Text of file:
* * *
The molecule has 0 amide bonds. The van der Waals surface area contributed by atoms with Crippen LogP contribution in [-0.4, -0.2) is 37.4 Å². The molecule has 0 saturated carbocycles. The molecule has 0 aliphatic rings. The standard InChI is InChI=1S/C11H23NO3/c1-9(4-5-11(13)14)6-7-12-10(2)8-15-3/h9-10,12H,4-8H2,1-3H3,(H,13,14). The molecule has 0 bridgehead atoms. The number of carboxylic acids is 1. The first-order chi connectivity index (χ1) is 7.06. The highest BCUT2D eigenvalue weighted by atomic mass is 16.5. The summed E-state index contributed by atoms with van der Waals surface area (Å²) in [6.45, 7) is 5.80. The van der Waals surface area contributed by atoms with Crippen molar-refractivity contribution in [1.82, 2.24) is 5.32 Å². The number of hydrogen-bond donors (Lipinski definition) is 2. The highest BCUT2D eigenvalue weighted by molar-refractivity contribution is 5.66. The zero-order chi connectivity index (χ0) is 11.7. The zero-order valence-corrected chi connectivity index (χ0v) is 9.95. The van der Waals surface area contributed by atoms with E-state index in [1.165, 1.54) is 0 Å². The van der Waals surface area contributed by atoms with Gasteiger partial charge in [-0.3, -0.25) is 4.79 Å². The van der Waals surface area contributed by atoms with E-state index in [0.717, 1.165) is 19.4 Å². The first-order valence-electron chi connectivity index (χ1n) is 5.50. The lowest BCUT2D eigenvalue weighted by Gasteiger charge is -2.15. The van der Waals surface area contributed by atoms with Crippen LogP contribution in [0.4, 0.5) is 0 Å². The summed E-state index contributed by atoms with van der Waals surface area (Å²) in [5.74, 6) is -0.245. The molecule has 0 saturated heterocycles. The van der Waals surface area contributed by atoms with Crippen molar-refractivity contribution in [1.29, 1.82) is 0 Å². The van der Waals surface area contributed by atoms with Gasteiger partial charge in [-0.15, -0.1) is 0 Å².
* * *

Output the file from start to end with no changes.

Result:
The molecule has 0 amide bonds. The van der Waals surface area contributed by atoms with Crippen LogP contribution in [-0.4, -0.2) is 37.4 Å². The molecule has 0 saturated carbocycles. The molecule has 0 aliphatic rings. The standard InChI is InChI=1S/C11H23NO3/c1-9(4-5-11(13)14)6-7-12-10(2)8-15-3/h9-10,12H,4-8H2,1-3H3,(H,13,14). The molecule has 0 bridgehead atoms. The number of carboxylic acids is 1. The first-order chi connectivity index (χ1) is 7.06. The highest BCUT2D eigenvalue weighted by atomic mass is 16.5. The summed E-state index contributed by atoms with van der Waals surface area (Å²) in [6.45, 7) is 5.80. The van der Waals surface area contributed by atoms with Crippen molar-refractivity contribution in [1.82, 2.24) is 5.32 Å². The number of hydrogen-bond donors (Lipinski definition) is 2. The highest BCUT2D eigenvalue weighted by molar-refractivity contribution is 5.66. The zero-order chi connectivity index (χ0) is 11.7. The zero-order valence-corrected chi connectivity index (χ0v) is 9.95. The van der Waals surface area contributed by atoms with E-state index in [1.165, 1.54) is 0 Å². The van der Waals surface area contributed by atoms with Gasteiger partial charge in [-0.3, -0.25) is 4.79 Å². The van der Waals surface area contributed by atoms with E-state index in [0.717, 1.165) is 19.4 Å². The first-order valence-electron chi connectivity index (χ1n) is 5.50. The lowest BCUT2D eigenvalue weighted by Gasteiger charge is -2.15. The van der Waals surface area contributed by atoms with Crippen LogP contribution in [0.4, 0.5) is 0 Å². The summed E-state index contributed by atoms with van der Waals surface area (Å²) in [5.74, 6) is -0.245. The molecule has 0 saturated heterocycles. The van der Waals surface area contributed by atoms with Crippen molar-refractivity contribution in [1.29, 1.82) is 0 Å². The van der Waals surface area contributed by atoms with Gasteiger partial charge in [-0.15, -0.1) is 0 Å².